Struggling South London Healthcare should be broken up, says Special Administrator

Out-Law News | 10 Jan 2013 | 3:01 pm | 2 min. read

The Department of Health official asked to make recommendations for the potential restructuring of health provision in south London has concluded that the South London Healthcare NHS Trust should be dissolved.

The final report from Matthew Kershaw, who was appointed Special Administrator to the Trust last July, recommends that services provided by the three hospitals run by South London Healthcare be taken over by other organisations. The report will now be considered by the Health Secretary, who will publish a final decision early next month.

Infrastructure law expert Barry Francis of Pinsent Masons, the law firm behind, said that the contents of the final report were not surprising. Kershaw's draft report, published in October, came to the same conclusion.

"There has been some criticism that the process effectively cut out the consultation process which would otherwise be followed in the case of major reconfigurations," Francis said. "Of course, in the context of annual losses of £60 million, a degree of speed would seem appropriate."

"Once more we see the emphasis of blame on the costs of the PFI contract, although this represents just part of the financial problem. In any case the real issue is not whether the new building was a PFI building but whether it was the appropriate building in the first place. That is a quite different question and goes to whether the extent of the reconfiguration is radical enough to meet current healthcare needs and economics," he added.

South London Healthcare was formed in 2009 from the merger of the Princess Royal University Hospital, Orpington, Queen Mary's Hospital in Sidcup and Woolwich's Queen Elizabeth Hospital. It inherited a large debt at the time of the merger, primarily due to construction costs relating to the buildings at Orpington and Woolwich. The Trust has accumulated a £150m deficit over the last three years and is currently overspending by £1.3m each week, according to the Department of Health.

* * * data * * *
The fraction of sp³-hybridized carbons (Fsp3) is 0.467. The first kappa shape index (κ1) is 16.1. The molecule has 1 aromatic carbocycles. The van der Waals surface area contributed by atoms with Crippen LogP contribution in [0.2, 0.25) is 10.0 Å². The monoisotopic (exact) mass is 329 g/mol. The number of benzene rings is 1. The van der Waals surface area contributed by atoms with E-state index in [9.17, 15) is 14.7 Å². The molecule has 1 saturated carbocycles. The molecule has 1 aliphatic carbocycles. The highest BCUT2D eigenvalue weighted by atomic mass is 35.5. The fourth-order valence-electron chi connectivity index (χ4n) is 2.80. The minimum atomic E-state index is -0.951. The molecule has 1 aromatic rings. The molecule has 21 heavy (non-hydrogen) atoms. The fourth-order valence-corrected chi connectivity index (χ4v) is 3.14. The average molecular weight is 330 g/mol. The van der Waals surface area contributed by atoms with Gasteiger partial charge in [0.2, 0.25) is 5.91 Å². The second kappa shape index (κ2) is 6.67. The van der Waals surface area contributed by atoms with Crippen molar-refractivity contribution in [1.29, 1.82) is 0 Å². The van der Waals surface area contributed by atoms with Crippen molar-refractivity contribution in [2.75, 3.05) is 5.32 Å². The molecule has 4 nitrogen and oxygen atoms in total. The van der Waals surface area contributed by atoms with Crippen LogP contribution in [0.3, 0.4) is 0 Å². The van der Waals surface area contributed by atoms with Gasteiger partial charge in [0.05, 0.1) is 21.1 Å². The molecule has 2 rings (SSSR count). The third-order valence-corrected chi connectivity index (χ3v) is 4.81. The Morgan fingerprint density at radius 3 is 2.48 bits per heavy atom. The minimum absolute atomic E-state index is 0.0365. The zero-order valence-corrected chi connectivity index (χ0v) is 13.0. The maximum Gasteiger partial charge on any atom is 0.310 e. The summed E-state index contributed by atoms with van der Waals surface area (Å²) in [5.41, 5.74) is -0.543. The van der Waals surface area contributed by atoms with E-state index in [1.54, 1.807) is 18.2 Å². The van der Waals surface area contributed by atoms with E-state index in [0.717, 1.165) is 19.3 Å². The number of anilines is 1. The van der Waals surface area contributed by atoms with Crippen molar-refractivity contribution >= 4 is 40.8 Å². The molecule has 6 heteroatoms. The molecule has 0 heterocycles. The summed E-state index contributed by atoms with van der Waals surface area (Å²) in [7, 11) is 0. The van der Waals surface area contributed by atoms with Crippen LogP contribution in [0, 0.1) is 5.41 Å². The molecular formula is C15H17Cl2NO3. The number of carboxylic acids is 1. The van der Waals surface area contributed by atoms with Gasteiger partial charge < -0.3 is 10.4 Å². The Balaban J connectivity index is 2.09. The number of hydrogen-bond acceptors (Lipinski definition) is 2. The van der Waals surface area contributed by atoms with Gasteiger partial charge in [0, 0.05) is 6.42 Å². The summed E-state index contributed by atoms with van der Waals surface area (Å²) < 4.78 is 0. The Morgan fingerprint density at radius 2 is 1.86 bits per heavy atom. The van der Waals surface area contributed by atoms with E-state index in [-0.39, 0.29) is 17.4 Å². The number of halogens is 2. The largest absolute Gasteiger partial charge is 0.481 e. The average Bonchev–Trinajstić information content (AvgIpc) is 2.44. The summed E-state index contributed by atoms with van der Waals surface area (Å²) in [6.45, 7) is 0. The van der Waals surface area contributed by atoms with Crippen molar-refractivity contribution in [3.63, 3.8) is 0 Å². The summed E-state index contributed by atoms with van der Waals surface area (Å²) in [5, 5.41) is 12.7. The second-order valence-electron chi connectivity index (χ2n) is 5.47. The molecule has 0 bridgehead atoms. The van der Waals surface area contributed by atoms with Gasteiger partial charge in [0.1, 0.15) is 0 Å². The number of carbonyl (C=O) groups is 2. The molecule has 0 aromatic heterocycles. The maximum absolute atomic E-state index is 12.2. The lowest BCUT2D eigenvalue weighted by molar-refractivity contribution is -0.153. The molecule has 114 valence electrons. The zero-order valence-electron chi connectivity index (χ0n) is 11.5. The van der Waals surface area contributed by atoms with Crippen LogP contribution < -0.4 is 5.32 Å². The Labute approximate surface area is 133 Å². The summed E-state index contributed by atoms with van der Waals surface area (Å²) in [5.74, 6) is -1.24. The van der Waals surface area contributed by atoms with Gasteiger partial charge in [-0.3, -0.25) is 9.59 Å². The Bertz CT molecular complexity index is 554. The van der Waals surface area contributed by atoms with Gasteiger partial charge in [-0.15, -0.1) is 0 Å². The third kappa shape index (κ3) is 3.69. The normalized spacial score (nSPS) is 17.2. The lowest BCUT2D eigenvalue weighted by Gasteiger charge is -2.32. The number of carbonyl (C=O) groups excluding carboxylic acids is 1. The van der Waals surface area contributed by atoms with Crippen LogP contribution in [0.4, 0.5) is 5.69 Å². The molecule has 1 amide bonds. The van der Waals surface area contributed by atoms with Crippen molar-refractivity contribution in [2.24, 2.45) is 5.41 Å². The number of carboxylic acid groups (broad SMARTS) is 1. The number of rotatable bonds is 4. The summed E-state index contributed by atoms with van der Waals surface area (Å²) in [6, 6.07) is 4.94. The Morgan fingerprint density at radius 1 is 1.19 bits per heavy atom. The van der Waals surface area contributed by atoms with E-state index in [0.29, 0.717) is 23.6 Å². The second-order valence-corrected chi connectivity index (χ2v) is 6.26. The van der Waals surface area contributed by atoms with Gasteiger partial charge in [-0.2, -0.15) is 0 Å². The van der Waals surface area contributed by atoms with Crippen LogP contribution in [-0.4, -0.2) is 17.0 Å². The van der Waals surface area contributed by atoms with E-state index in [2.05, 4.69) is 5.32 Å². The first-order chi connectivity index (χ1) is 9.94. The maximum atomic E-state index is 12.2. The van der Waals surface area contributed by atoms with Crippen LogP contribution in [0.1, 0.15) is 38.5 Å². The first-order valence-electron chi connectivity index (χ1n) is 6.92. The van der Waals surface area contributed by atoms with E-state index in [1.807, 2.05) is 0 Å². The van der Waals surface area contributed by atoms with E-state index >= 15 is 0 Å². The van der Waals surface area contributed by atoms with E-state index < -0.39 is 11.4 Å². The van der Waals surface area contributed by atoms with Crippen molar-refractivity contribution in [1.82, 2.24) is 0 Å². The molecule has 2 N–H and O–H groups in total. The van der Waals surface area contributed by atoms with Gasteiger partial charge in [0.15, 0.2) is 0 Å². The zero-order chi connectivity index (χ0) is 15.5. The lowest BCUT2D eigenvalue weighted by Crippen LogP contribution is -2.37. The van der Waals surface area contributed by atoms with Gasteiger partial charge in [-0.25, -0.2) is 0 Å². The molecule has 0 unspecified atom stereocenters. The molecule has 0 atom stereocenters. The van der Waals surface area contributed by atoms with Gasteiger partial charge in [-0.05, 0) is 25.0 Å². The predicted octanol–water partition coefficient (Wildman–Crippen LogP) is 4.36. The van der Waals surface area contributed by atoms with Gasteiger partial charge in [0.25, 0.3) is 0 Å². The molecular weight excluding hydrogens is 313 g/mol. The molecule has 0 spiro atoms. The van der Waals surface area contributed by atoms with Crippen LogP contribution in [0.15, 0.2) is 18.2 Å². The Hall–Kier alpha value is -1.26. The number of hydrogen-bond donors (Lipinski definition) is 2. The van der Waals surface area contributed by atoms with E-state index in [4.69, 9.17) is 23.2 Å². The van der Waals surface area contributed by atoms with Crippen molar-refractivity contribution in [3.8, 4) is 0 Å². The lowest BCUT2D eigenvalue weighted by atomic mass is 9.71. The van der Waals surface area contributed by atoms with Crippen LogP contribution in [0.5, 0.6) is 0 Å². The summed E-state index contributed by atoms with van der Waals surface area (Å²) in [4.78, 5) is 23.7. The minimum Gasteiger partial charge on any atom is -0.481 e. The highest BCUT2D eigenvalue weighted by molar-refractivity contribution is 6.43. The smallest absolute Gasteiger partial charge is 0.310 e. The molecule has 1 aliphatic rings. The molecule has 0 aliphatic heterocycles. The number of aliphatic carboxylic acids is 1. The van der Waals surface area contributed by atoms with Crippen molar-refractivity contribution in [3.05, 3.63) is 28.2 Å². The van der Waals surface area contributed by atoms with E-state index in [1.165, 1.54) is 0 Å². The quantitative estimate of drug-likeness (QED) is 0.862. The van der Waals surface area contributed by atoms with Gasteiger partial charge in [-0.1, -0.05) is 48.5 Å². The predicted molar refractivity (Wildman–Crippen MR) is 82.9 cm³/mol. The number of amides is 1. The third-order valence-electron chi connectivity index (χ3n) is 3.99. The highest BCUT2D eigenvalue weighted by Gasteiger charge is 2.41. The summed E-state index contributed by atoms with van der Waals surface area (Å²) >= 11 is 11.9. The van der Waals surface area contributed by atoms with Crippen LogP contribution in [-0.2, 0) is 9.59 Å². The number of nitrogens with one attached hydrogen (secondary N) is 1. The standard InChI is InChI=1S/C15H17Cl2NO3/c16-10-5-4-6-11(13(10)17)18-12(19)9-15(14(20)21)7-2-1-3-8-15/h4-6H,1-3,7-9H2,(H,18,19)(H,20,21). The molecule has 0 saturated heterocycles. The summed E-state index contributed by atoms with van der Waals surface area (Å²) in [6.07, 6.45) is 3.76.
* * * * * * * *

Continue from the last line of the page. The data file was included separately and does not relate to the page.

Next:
The Health Secretary was given the power to appoint a special administrator to review an NHS Trust if "appropriate in the interests of the health service" in 2009 under the Unsustainable Providers Regime. South London Healthcare is the first NHS Trust to be reviewed under this power.

The report calls for Queen Elizabeth Hospital to be absorbed into the nearby Lewisham Healthcare NHS Trust, and Princess Royal University Hospital to become part of King's College Hospital NHS Foundation Trust. Queen Mary's hospital would be restructured as a community 'health campus' operating under Oxleas NHS Trust, with underused parts of the site sold off.

Mayor of Lewisham Steve Bullock described the proposals as "seriously flawed and dangerous". As proposed, the plans would see Lewisham Hospital lose its maternity and accident and emergency services.

"I feared all along that this process was set up to rush through ill-conceived proposals with no intention of listening to the views of local people, the people who use local health services and the people who work in our local health services," he said. "Today we have the confirmation. Mr Kershaw's ears were closed. These were seriously flawed proposals in draft and they remain seriously flawed and dangerous proposals. The Secretary of State should reject them."